HMD intends to resurrect the Asha series, which brought back some memories. The Asha phones featured more advanced functions than your typical featurephone, which made them attractive for those who couldn’t afford a smartphone. Keep in mind that this story starts late 2011 – iOS, Android and even Symbian were still around, but options that delivered good experience were pricey.
Before we start, we should mention that the Asha line was a key part of Nokia’s “next billion” strategy – the plan to connect a billion people to the Internet, especially ones that don’t have a PC or cable Internet.
So Internet connectivity was a highlight of these phones. The browser was part of it, sure, but many Ashas had QWERTY keyboards to enhance messaging – not just texting, but WhatsApp, Facebook and Twitter too (how many featurephones can you name that supported those?).
First came the Nokia Asha 300. Its unassuming bar phone looks hide its best qualities – the 2.4″ screen was touch-enabled (resistive) and inside was a 1GHz processor, fairly powerful for the time.
This enabled web browsing over a 3G connection. The small screen made it a bit of a pain, but it was doable. The Communities app let you check with your friends on Facebook and Twitter or post photos from the 5MP camera on Flickr. Oh, and Angry Birds was pre-installed, remember that?
A month later the Nokia Asha 303 launched. Its comfy hardware QWERTY keyboard was a boon for heavy texters and the built-in Wi-Fi connectivity let you browse the web for free (the 300 lacked Wi-Fi). Nokia Maps was available, though only for pedestrian navigation and without voice prompts. That’s probably for the best, since lack of GPS meant that you were limited for the less-accurate Cell-ID.
At the end of 2011, WhatsApp released a beta version of its app for the Asha platform. Mail for Exchange came a few months later, allowing you to send and receive emails, sync your calendar and address book with an Exchange server. That made Asha suitable for a work phone and highly desirable in regions where WhatsApp had basically replaced SMS.
In 2012, the touch-only phones were added to the lineup. The Nokia Asha 311 ventured very close to smartphone territory, though its UI wasn’t as polished as Android or iOS. The 3″ screen (with capacitive touch now) had low resolution even for the time, 240 x 400px, but it did have Gorilla Glass. And while we appreciated the extra screen space, we didn’t love the touch QWERTY.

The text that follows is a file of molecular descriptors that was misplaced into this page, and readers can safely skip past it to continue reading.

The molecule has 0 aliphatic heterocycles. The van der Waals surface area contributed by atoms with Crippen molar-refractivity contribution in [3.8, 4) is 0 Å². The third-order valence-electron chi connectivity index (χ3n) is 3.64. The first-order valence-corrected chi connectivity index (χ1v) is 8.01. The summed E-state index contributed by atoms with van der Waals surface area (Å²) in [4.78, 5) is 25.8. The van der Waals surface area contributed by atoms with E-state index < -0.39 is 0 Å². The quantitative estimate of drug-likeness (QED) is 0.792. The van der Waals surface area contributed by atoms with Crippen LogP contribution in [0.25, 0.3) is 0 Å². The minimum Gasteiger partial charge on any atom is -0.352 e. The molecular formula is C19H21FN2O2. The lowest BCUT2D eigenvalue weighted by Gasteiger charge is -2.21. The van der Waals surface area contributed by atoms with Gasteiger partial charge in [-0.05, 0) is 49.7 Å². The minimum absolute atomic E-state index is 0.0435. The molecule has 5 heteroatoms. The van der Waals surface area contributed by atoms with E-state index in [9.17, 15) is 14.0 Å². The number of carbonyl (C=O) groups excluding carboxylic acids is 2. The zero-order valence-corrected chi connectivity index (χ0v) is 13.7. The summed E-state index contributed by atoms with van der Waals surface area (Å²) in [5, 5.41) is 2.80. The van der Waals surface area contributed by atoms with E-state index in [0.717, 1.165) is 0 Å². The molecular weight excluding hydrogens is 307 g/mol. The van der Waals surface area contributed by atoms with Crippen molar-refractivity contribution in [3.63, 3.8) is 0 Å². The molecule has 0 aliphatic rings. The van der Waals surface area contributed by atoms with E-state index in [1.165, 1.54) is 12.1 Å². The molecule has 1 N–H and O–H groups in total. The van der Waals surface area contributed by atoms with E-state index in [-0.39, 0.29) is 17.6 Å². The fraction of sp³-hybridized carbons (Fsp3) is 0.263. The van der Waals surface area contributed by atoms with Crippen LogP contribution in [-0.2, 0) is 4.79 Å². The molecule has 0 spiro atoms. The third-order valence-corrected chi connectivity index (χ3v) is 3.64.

Multitasking was not available, but since native apps handled most of the essential functions, they simply worked in the background. The UI design was inspired by MeeGo and featured a notification shade and lock screen with notifications – “you won’t believe it’s not butter a smartphone”.
One of the last phones to come out before the end was the Nokia Asha 503. It reverted back to a 4:3 screen (3″ QVGA) and had a design not too far off the Lumia 520 – arguably the most successful Windows Phone, largely based on its price (it matched the Asha). It did improve the keyboard experience and some other grievances we had with previous Ashas.
But at that time it was too late. If you ask us, Asha failed because of its hardware, not the software. A decent browser, some social networking and capable native apps meant you can get along with something like the 503. Studies often show that most people don’t install too many apps anyway.
But the small, low-res screen was never going to cut it. Or the camera that recorded video at 19fps. Or Nokia’s refusal to support navigation on Maps. Voice navigation was free on the Lumia 520, which could record 720p @ 30fps video to boot.
Towards the end, these featurephones could not compete with low-end smartphones in terms of bang for your buck. And that was the whole reason that the Asha line was created – by the end 2013 it simply lost the reason to exist.